Like many other states, Pennsylvania has rules that limit when parents who are raising their children separately want to move.
Pennsylvania’s relocation laws do not apply to every move
Not every move is subject to Pennsylvania’s laws.
Only moves which will make it significantly harder for the parent who does not want to move to have custody or parenting time will trigger the law.
Whether a given move counts as a relocation that is subject to the law will depend on a parent’s unique circumstances. A single parent in Gettysburg should therefore strongly consider speaking to an attorney before moving.
To give some fairly obvious examples though, a move to a house next door would be unlikely to trigger the law’s provisions.
Likewise, a move closer to the other parent would probably not require the parent who wants to move to follow the law.
The relocation laws in this state are detailed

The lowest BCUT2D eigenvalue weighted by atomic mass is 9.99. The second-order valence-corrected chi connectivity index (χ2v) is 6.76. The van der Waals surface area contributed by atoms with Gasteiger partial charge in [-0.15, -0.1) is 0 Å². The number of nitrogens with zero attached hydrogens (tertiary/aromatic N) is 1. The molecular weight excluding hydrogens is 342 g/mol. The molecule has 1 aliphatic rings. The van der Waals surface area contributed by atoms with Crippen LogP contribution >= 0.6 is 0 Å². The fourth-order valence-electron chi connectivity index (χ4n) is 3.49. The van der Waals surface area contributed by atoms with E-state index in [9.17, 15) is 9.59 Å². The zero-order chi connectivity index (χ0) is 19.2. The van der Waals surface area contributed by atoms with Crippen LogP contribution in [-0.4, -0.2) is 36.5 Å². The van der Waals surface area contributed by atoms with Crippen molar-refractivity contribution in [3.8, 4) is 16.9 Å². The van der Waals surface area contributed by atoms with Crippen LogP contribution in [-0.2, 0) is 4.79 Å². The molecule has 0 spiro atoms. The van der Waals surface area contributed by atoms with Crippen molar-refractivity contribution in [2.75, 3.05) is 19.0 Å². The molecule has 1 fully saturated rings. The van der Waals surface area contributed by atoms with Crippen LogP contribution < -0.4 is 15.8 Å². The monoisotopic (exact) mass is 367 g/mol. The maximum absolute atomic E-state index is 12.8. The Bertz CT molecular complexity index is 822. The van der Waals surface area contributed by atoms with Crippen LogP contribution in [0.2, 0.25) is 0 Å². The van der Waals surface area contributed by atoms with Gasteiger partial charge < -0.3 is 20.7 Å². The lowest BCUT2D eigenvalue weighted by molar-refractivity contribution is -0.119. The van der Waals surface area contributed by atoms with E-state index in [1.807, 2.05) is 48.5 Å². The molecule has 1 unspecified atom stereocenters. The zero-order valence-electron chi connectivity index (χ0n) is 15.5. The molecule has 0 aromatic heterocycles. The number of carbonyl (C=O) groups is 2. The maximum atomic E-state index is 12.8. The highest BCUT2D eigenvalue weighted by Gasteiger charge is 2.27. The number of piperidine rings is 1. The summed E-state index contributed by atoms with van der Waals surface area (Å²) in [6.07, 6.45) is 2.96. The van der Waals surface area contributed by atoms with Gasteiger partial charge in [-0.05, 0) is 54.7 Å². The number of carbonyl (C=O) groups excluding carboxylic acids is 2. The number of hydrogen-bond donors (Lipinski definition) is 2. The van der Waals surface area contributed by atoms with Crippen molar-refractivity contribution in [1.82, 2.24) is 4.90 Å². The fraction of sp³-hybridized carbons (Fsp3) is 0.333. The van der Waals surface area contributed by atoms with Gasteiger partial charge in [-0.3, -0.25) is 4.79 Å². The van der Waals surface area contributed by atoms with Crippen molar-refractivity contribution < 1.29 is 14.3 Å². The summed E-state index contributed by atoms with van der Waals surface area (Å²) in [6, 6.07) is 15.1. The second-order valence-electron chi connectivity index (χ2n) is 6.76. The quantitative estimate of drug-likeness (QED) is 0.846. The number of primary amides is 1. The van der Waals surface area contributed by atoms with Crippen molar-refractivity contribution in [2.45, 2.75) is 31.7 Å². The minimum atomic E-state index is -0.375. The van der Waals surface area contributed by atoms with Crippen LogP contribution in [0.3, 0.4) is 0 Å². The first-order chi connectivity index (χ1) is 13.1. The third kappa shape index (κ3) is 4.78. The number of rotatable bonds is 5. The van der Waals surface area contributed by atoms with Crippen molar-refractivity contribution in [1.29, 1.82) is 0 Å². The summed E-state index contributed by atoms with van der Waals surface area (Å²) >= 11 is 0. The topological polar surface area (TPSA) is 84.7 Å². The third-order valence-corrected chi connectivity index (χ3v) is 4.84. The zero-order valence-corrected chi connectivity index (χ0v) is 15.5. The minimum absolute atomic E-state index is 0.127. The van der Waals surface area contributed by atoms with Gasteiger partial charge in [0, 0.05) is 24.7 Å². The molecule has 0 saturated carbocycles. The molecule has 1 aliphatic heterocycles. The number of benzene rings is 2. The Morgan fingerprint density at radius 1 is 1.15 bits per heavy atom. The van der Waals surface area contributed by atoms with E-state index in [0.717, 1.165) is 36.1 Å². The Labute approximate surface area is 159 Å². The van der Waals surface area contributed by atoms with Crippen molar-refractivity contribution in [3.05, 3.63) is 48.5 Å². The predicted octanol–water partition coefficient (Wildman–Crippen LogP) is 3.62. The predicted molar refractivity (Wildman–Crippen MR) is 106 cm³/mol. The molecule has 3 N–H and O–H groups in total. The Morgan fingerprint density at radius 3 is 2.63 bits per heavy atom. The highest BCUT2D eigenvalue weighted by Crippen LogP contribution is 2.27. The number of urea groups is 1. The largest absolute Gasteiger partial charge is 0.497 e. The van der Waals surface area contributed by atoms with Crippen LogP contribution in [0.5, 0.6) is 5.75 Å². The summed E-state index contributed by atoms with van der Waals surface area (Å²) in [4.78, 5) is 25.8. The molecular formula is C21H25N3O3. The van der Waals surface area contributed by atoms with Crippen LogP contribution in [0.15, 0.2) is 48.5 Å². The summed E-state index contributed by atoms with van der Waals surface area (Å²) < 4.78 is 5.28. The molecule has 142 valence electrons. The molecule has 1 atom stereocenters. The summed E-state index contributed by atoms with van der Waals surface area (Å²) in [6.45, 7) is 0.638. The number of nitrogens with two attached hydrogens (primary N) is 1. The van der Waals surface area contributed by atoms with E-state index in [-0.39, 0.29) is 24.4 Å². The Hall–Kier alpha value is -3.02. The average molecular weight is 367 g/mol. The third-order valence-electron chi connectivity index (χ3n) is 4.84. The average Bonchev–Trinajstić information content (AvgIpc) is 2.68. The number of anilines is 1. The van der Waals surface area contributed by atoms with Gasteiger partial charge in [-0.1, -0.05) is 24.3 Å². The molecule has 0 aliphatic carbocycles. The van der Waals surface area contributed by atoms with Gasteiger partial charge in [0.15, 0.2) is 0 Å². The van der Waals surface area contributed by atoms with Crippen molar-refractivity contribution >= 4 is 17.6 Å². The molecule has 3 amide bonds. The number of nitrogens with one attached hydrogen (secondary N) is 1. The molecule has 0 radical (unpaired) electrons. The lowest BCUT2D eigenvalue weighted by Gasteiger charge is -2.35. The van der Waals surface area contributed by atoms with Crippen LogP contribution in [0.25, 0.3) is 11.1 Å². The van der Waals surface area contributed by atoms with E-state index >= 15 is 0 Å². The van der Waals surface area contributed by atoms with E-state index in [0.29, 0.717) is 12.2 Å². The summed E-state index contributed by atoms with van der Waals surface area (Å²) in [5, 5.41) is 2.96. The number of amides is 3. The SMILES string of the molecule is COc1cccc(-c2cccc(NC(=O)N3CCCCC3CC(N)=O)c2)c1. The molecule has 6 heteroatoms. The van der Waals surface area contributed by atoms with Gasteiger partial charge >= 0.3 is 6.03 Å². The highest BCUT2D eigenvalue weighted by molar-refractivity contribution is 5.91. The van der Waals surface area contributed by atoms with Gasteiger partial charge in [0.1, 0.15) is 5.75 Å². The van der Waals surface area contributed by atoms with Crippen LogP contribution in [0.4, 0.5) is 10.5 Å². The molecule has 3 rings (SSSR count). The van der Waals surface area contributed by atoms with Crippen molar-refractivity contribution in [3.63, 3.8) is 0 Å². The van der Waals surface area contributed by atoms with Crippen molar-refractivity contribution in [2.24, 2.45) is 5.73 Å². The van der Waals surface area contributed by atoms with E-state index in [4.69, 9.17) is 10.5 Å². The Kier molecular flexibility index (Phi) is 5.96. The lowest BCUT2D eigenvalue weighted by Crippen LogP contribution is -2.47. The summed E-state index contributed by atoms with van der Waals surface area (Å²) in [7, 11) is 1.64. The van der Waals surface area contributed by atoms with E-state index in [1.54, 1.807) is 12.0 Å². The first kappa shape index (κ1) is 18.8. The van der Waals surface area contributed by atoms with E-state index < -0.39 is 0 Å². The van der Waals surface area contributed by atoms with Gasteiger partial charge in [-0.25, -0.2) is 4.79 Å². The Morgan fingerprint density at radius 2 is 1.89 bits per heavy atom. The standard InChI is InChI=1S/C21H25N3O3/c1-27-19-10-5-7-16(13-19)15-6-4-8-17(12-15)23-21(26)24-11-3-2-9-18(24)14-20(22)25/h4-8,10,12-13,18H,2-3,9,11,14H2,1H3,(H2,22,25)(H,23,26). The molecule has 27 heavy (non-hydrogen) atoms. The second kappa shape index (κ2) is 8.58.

If the relocation law does apply to a move, then a parent must notify the other parent in detail about the move. As a rule, a 60-day notice is required, and the other parent will have 30 days to file an objection.
If there is either an objection to the move or a dispute about a new parenting time schedule, then the court will hold a custody hearing.
At the hearing, the court may consider a number of factors to determine whether the move is in the best interests of the children involved and, if so, what parenting schedule would be in the best interests of the children.
Of course, the parents are always free to enter an agreement about the move and file it with the court.
Gettysburg residents may in their lives have a number of good reasons to move, even a long distance. They should therefore be aware of Pennsylvania’s rules so that they have the best chance at accomplishing their goals for their families.